Gov. Roy Cooper announced on Wednesday that nearly 525,000 North Carolinians will receive health insurance in the coming year after signing up for plans through the Affordable Care Act marketplace, well below the number from the previous year.
For 2017, nearly 550,000 people got coverage through the federal program in North Carolina, about 25,000 more than for 2018. However, the new totals were higher than the 513,000 sign-ups for 2016.
Cooper said in a press release that the new, lower numbers could be blamed, at least in part, on a “drastically shorter” sign-up window.
“I am certain that we could have served even more families had the deadline been extended, as I requested,” Cooper said. “People with access to health insurance are able to stay healthier and seek and maintain employment, which is good for our state’s economy.”
President Donald Trump’s Department of Health and Human Services shortened the open enrollment period for the Affordable Care Act by six weeks, according to Cooper, setting a deadline of Dec. 15. Cooper had previously sent a letter to DHHS Acting Secretary Eric D. Hargan to request an extension to Dec. 22, but federal officials denied that request.
When Cooper asked for the open enrollment period extension in early December, less than 275,000 people had signed up for insurance through the ACA. At that time, North Carolina had the third-highest number of ACA sign-ups, behind Florida and Texas, according to data compiled by the federal Centers for Medicare and Medicaid Services. North Carolina is among the majority of states, which didn’t create their own insurance exchanges under the ACA, and instead chose to rely upon the federal marketplace and its rules, including open enrollment deadlines.
Cooper praised the NC Navigator Consortium for assistance to individuals and families during the signup period. The consortium includes a pair of Western North Carolina organizations — the Council on Aging of Buncombe County and Pisgah Legal Services.
Jim Barrett, the executive director of Pisgah Legal Services, told Carolina Public Press that his organization used both its paid staff and a team of more than two dozen volunteers to provide education, outreach and counseling services to people interested in receiving insurance through the ACA.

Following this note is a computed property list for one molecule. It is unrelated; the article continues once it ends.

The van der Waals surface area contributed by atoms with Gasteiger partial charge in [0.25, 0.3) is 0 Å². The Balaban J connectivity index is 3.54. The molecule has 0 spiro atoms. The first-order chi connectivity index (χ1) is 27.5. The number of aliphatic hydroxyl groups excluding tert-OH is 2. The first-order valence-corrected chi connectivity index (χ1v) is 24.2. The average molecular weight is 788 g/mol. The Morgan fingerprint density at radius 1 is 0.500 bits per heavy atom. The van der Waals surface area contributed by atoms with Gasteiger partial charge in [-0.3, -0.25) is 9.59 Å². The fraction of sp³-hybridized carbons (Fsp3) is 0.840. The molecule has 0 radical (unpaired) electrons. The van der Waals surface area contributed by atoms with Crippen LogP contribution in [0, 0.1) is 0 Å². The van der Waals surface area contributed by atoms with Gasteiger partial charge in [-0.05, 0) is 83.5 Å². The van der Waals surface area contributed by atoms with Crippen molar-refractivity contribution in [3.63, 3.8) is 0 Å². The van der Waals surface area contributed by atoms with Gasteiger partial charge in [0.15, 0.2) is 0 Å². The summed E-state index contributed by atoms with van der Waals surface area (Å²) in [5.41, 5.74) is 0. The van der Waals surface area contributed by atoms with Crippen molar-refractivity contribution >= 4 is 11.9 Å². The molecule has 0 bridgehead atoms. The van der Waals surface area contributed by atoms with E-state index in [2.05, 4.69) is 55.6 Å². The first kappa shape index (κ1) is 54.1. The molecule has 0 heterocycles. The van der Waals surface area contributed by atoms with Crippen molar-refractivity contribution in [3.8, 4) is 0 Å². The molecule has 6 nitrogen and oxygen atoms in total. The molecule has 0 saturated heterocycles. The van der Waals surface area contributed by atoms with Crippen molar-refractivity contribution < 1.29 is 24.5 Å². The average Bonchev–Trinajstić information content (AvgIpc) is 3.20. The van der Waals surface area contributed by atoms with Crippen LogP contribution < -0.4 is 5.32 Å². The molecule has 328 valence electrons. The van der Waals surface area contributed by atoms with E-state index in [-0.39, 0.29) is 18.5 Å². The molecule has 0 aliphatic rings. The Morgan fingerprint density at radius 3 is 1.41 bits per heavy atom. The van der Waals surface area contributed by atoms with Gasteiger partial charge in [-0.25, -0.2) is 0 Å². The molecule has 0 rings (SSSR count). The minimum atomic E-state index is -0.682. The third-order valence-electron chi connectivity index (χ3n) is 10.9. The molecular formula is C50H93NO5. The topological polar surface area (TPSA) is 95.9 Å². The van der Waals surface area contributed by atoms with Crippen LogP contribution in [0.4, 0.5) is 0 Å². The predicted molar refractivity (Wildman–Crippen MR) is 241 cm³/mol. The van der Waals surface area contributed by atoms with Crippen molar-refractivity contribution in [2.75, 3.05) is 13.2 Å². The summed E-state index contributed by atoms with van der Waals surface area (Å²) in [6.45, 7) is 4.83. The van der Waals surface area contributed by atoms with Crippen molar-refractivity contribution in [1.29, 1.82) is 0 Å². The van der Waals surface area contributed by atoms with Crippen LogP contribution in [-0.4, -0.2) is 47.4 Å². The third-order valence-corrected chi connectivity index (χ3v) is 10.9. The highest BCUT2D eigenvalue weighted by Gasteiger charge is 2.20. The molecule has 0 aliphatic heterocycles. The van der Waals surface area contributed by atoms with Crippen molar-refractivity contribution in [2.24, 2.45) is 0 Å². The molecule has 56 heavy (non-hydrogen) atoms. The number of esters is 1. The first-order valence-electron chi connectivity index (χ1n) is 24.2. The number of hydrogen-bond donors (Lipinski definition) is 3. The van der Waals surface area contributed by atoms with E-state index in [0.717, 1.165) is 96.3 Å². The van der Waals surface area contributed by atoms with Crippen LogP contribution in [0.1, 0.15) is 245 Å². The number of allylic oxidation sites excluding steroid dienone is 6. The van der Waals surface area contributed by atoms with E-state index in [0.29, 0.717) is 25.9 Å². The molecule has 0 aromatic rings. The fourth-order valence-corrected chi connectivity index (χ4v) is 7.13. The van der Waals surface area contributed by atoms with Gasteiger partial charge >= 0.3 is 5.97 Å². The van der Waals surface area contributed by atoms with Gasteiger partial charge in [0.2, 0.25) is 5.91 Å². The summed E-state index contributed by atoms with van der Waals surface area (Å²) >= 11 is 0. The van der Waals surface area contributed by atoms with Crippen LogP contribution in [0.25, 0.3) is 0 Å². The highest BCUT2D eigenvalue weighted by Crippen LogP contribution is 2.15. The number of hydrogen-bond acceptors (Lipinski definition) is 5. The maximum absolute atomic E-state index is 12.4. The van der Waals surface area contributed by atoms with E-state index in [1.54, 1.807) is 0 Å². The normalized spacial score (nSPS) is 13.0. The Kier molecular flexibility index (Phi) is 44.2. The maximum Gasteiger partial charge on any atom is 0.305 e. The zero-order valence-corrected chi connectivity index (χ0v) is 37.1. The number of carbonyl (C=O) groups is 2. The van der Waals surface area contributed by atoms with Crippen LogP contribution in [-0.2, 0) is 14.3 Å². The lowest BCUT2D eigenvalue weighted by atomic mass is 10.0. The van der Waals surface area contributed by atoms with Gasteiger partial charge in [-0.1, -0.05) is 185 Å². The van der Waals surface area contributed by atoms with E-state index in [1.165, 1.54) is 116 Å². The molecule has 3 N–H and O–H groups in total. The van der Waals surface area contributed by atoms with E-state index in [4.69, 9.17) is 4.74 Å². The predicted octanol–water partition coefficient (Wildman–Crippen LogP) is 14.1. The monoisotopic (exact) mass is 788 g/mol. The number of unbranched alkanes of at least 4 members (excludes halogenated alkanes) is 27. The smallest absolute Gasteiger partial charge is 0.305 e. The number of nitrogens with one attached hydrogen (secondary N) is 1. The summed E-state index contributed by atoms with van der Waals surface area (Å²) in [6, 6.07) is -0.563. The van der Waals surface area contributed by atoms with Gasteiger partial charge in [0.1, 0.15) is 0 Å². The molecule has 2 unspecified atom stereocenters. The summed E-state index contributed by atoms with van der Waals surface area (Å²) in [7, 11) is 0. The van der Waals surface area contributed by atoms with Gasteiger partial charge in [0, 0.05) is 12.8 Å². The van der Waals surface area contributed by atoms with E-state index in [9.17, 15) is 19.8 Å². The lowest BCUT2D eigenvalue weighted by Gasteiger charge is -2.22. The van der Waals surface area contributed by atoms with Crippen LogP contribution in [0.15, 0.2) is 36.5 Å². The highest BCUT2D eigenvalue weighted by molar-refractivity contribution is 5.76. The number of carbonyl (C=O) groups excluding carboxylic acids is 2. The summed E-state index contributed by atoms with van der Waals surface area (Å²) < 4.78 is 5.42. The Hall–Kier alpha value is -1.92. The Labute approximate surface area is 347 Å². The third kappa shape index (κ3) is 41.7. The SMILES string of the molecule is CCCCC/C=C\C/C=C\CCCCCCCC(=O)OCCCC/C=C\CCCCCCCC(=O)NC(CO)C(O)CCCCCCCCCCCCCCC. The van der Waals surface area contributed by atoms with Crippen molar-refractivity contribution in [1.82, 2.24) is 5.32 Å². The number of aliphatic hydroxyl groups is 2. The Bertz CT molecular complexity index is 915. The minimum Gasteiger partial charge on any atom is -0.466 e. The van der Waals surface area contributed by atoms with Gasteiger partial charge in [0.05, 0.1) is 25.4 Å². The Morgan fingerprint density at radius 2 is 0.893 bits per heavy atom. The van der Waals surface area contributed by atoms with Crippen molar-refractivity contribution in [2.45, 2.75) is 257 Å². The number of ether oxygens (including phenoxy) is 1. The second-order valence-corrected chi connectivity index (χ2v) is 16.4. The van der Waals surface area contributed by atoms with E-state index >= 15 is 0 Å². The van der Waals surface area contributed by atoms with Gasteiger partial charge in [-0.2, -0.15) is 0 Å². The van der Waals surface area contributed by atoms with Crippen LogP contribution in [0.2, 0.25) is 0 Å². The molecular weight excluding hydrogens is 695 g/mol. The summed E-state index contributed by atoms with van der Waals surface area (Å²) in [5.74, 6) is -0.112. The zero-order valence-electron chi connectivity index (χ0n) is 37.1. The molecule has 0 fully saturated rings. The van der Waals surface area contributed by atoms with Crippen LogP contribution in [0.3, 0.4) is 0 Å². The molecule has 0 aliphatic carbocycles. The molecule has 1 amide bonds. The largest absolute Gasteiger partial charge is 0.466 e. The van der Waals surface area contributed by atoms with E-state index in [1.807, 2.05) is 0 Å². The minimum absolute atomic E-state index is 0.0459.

“We ended up counseling more people in that six-week (open enrollment) period than we had in the three-month period in the prior year,” Barrett said. “That was remarkable that we could do that. The challenge, of course, was the compressed time period. Who knows how many people didn’t get the word and didn’t re-up?”
Barrett said Pisgah Legal Services’ counseling sessions ran across the technological spectrum, from people who had very specific questions about how to shop between the plans to people who had little technological expertise and had to be helped even sign up for a password on the system. The complexity of the Affordable Care Act and its associated subsidies, as well as questions about the future of the law itself under the Trump administration, also generated questions from clients.
“The consortium’s 12 health care, social service and legal aid organizations were a tremendous help sharing information about Open Enrollment and navigating people through the sign-up process,” North Carolina DHHS Secretary Mandy Cohen said in the press release. “Their efforts directly contribute toward a healthier North Carolina.”
Detailed enrollment statistics for 2018 signups aren’t yet available from the Centers for Medicare and Medicaid Services. But the numbers from 2017 show that in WNC’s four largest counties — Buncombe, Henderson, Burke and Rutherford — more than 35,000 people signed up for health insurance through the Affordable Care Act, with 21,532 of those people living in Buncombe County.